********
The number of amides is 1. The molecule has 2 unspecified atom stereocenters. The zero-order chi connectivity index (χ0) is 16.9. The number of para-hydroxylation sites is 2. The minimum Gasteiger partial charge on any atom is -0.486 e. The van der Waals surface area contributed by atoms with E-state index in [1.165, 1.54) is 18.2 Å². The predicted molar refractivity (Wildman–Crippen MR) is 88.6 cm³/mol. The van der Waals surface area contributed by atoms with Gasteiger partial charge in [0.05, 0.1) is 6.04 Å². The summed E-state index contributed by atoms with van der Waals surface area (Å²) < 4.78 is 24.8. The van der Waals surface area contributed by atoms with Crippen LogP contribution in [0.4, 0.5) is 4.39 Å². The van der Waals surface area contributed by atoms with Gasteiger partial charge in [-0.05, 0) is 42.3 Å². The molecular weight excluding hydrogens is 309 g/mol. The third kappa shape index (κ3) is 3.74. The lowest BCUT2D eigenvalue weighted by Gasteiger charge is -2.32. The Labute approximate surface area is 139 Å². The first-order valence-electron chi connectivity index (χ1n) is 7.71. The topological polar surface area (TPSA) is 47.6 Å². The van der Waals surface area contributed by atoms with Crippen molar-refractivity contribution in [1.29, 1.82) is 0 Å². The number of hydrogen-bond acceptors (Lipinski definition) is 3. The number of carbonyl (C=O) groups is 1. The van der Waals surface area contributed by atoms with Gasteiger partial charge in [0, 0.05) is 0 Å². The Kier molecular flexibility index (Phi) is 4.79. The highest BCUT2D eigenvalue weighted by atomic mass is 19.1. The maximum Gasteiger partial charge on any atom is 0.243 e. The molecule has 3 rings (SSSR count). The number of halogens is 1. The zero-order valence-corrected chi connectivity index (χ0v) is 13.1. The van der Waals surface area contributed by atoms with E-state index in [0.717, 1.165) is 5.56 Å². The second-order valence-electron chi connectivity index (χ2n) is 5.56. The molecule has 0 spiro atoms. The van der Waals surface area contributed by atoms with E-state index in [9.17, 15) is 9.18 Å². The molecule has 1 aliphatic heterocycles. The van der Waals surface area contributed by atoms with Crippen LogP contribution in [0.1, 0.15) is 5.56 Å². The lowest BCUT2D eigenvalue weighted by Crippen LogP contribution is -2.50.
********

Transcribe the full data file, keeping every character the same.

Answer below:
The number of amides is 1. The molecule has 2 unspecified atom stereocenters. The zero-order chi connectivity index (χ0) is 16.9. The number of para-hydroxylation sites is 2. The minimum Gasteiger partial charge on any atom is -0.486 e. The van der Waals surface area contributed by atoms with E-state index in [1.165, 1.54) is 18.2 Å². The predicted molar refractivity (Wildman–Crippen MR) is 88.6 cm³/mol. The van der Waals surface area contributed by atoms with Gasteiger partial charge in [0.05, 0.1) is 6.04 Å². The summed E-state index contributed by atoms with van der Waals surface area (Å²) < 4.78 is 24.8. The van der Waals surface area contributed by atoms with Crippen LogP contribution in [0.4, 0.5) is 4.39 Å². The van der Waals surface area contributed by atoms with Gasteiger partial charge in [-0.05, 0) is 42.3 Å². The molecular weight excluding hydrogens is 309 g/mol. The third kappa shape index (κ3) is 3.74. The lowest BCUT2D eigenvalue weighted by Gasteiger charge is -2.32. The Labute approximate surface area is 139 Å². The first-order valence-electron chi connectivity index (χ1n) is 7.71. The topological polar surface area (TPSA) is 47.6 Å². The van der Waals surface area contributed by atoms with Crippen molar-refractivity contribution in [1.29, 1.82) is 0 Å². The number of hydrogen-bond acceptors (Lipinski definition) is 3. The number of carbonyl (C=O) groups is 1. The van der Waals surface area contributed by atoms with Gasteiger partial charge in [0, 0.05) is 0 Å². The Kier molecular flexibility index (Phi) is 4.79. The highest BCUT2D eigenvalue weighted by atomic mass is 19.1. The maximum Gasteiger partial charge on any atom is 0.243 e. The molecule has 3 rings (SSSR count). The number of halogens is 1. The zero-order valence-corrected chi connectivity index (χ0v) is 13.1. The van der Waals surface area contributed by atoms with E-state index in [0.717, 1.165) is 5.56 Å². The second-order valence-electron chi connectivity index (χ2n) is 5.56. The molecule has 0 spiro atoms. The van der Waals surface area contributed by atoms with E-state index in [9.17, 15) is 9.18 Å². The molecule has 1 aliphatic heterocycles. The van der Waals surface area contributed by atoms with Crippen LogP contribution in [0.1, 0.15) is 5.56 Å². The lowest BCUT2D eigenvalue weighted by Crippen LogP contribution is -2.50.